The auto industry becomes more matrixed in a global context

This year (2012) we have seen an increase in interest in matrix management and a number of new clients in the automotive industry/its suppliers. Some of our clients are manufacturers themselves or the suppliers of components to global automotive companies. Many organizations in the industry have been global for many years. What seems to be speeding up is the rate of integrationin the industry. In the past, being global meant being everywhere. Today, increased sharing of platforms and information systems means that the supply chain is becoming more and more integrated as well.

Ed: we commissioned a cartoon of Global Integration’s CEO, author Kevan Hall as one one of the World’s most famous car drivers.

Global customers demand a single point of contact in their suppliers. They want consistency in pricing, commercial agreements and delivery standards. If suppliers can’t meet this need, they may get less of a share of the work and may be at a disadvantage to their more integrated customers who often have a better view of their global pricing and performance than they do.

But it’s not all about supply chain integration. Successful suppliers are becoming partners in the development of new components and sub-assemblies. It’s not just about sharing information. It’s also about being easy to work with and delivering innovation and value.

For many organizations their matrix structure and virtual teams mean they operate outside of the traditional boundaries of the organization to include suppliers, partners and customers.

The industry has spent hundreds of millions of dollars on sharing systems, processes and information and have seen enormous benefits from this. Now it seems to be pursuing more integrated organizations and ways of working as the next logical step in the journey towards greater integration.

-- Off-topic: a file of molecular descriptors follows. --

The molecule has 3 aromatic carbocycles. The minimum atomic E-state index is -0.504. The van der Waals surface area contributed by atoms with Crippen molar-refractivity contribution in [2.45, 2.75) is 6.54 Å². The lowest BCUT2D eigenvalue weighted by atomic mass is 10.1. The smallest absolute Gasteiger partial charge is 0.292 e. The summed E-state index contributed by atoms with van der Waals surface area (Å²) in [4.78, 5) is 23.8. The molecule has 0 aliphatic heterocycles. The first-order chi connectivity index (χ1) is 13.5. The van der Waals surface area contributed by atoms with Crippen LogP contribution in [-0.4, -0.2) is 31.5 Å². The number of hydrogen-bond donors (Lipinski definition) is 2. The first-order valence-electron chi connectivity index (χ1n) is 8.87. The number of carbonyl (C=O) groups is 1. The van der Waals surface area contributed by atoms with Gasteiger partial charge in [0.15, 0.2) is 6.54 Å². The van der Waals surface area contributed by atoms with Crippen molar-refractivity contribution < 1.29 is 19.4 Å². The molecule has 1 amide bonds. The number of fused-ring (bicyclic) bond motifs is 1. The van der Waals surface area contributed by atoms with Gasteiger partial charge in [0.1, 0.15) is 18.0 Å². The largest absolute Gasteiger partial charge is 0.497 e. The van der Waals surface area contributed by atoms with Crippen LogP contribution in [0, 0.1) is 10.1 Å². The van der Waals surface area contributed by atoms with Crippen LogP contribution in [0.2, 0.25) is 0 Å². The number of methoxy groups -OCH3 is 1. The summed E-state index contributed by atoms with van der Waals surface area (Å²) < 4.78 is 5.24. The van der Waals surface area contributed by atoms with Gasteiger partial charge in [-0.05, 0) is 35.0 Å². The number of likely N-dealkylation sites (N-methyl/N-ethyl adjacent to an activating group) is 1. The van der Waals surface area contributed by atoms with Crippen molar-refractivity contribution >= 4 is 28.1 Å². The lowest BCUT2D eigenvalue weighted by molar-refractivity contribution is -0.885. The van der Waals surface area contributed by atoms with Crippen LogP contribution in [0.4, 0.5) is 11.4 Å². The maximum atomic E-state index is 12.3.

In this new world, we don’t just need to share information. We have to share ways of working. We have to build the skills to cooperate with colleagues in different locations, cultures (both national and corporate), time zones and even different organizations. It’s no longer just a commercial arrangement, it’s a source of added value for all involved.

As the industry becomes more integrated, suppliers in particular see their ability to cope with this global matrix way of working as a source of competitive advantage. The suppliers that can deliver seamless global projects, new products and supply chain performance to global customers will gain an increasing share of the pie.

To support the customer relationship and supply chain activity, suppliers are finding that their internal functions have to change. Their IT processes, HR and skill development, financial structures and other elements need to change to reflect this more integrated and ‘horizontal’ way of working. In the past the vertical silos of function and geography may have worked, but today’s automotive industry has to truly think globally.

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